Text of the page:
Sunday, December 27, 2009

Ron Santo vs. Brooks Robinson And Hall Of Fame Voting

How these two players compare in various stats is summarized in the table below. Discussion follows the table.

Robinson was an overwhelming choice to make the Hall in his first year of eligibility while Santo got very little support (normally a player needs 5% to remain on the ballot but somehow Santo returned to the ballot in 1985 after the low vote in 1980, as shown on his Baseball Reference page). And then Santo never got higher than 43.1%.

The predicted 1st year % comes from my model of voting Estimating Hall Of Fame Vote Percentages For The 1980s. Santo was 16.4% below the prediction (20.3 - 3.9 = 16.4). Robinson was 17.4% above the prediction. As much as both of those predictions are off, they both still pretty much predict that Robinson would make it and Santo wouldn't. Since a player needs 75%to get in, Robinson is just about there (according to the model) and very few guys get to the 60% level without eventually making it. For Santo, very few players start out very low and eventually make it. He also got just 13.4% in 1985.

My model is based mainly on how many all-star games and gold gloves a player has gotten, plus MVP awards and milestones like 3000 hits. World Series performance matters, too. Robinson beat Santo in all-star games 18-8 and 15-5 in Gold Gloves. Santo never played in a World Series, while Robinson played in 4. So it is not a surprise that Robinson did so much better in the voting.

The stats WS, BFW and WAR are all composite stats that attempt to value players using all phases of the game. WS is Bill James stat. Robinson beats Santo by 32 here, but that is not alot, actually. James says that a season with 15 WS is an average season. So all that separates the two is a coupld of extra average seasons by Robinson. James says that 20 WS makes an all-star season while 30 is an MVP type season.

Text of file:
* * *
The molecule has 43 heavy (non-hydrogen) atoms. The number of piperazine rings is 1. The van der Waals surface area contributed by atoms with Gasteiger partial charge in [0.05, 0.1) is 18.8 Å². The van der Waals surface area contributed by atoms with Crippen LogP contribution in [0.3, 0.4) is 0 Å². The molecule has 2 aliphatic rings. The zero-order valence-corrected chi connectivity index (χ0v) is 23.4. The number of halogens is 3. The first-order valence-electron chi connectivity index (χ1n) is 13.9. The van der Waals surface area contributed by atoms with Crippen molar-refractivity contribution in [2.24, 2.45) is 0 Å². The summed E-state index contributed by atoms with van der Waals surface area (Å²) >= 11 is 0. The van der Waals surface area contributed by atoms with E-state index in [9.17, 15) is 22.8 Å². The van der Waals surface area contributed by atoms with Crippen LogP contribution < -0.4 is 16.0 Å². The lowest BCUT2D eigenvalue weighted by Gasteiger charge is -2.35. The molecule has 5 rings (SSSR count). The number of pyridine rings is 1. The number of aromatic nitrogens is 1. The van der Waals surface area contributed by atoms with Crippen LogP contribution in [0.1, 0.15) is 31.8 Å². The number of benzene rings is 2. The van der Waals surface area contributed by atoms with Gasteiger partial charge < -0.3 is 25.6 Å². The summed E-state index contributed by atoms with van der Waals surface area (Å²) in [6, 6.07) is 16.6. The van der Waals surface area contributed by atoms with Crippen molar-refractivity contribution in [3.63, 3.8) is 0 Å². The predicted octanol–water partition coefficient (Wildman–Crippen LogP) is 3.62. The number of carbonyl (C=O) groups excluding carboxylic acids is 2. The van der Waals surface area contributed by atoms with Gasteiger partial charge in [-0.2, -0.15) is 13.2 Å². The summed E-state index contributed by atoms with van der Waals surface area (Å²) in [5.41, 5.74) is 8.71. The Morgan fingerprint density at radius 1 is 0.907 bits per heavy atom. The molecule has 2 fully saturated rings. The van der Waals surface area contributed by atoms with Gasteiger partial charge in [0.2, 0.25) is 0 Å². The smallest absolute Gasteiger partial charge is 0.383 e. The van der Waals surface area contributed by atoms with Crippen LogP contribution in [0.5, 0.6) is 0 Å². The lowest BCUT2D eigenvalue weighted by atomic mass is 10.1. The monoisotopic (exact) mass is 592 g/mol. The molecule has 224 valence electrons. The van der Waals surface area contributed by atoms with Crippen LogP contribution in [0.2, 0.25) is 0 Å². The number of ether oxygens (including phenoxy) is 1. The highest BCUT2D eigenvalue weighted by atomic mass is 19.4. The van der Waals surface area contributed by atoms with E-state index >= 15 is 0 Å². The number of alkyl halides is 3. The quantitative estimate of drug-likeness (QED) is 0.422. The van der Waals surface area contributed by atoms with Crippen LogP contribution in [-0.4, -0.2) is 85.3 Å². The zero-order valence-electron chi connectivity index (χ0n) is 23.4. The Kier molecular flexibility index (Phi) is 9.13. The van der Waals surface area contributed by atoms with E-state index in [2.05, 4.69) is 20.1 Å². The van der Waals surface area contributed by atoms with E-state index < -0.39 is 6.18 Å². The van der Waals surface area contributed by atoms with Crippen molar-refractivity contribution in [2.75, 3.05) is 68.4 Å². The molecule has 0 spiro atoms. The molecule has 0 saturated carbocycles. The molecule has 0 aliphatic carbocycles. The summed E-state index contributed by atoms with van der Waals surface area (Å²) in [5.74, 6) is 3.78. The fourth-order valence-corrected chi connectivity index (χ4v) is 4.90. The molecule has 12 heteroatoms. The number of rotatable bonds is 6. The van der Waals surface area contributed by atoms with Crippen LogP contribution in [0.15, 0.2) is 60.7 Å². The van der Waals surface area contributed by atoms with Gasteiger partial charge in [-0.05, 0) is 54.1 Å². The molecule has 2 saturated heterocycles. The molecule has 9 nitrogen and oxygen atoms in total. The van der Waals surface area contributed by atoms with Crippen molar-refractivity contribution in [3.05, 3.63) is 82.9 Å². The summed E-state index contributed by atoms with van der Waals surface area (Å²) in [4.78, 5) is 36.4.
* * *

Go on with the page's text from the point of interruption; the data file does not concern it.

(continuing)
Robinson does beat Santo 10-8 in all-star seasons, but it is very close. Then Santo beats him very easily in MVP type seasons and 3 best straight seasons. So he definitely had a higher peak value than Robinson while coming very close to him in career value.

BFW is batting plus fielding wins from Pete Palmer and the data came from Retrosheet. Santo totally outclasses Robinson in both career value and peak value here.

WAR or Wins Above Replacement is from Sean Smith's site and the numbers in parantheses are their respective ranks among position players in career value. Robinson just barely wins the career fight but Santo is way ahead in peak value.

RCAA or runs created above average, which is park adjusted since it is from the Lee Sinins Complete Baseball Encyclopedia. Santo beats Robinson by a wide margin, but Santo's career ended at 34. Robinson played until he was 40. RCAA can be negative so if a player is still active at older ages his career RCAA can go down. But through age 34, to equalize things, Santo is still ahead 253-85. For Robinson to be better, he would have to be ahead in fielding runs by 168. Maybe he was, but that is alot. Then Santo also has a big edge in peak value.

Looking at PAs, we can see that Santo was able to come close to Robinson's career value while having about 2,400 fewer career PAs. It think the sabermetric evidence is in Santo's favor, yet he has gotten much less support. Perhaps my voting model explains the writers's preferences but Santo can still get in by the Veteran's Committee. I hope they look at him again.

1 comment:

Anonymous said...

May want to think about reevaluating your system.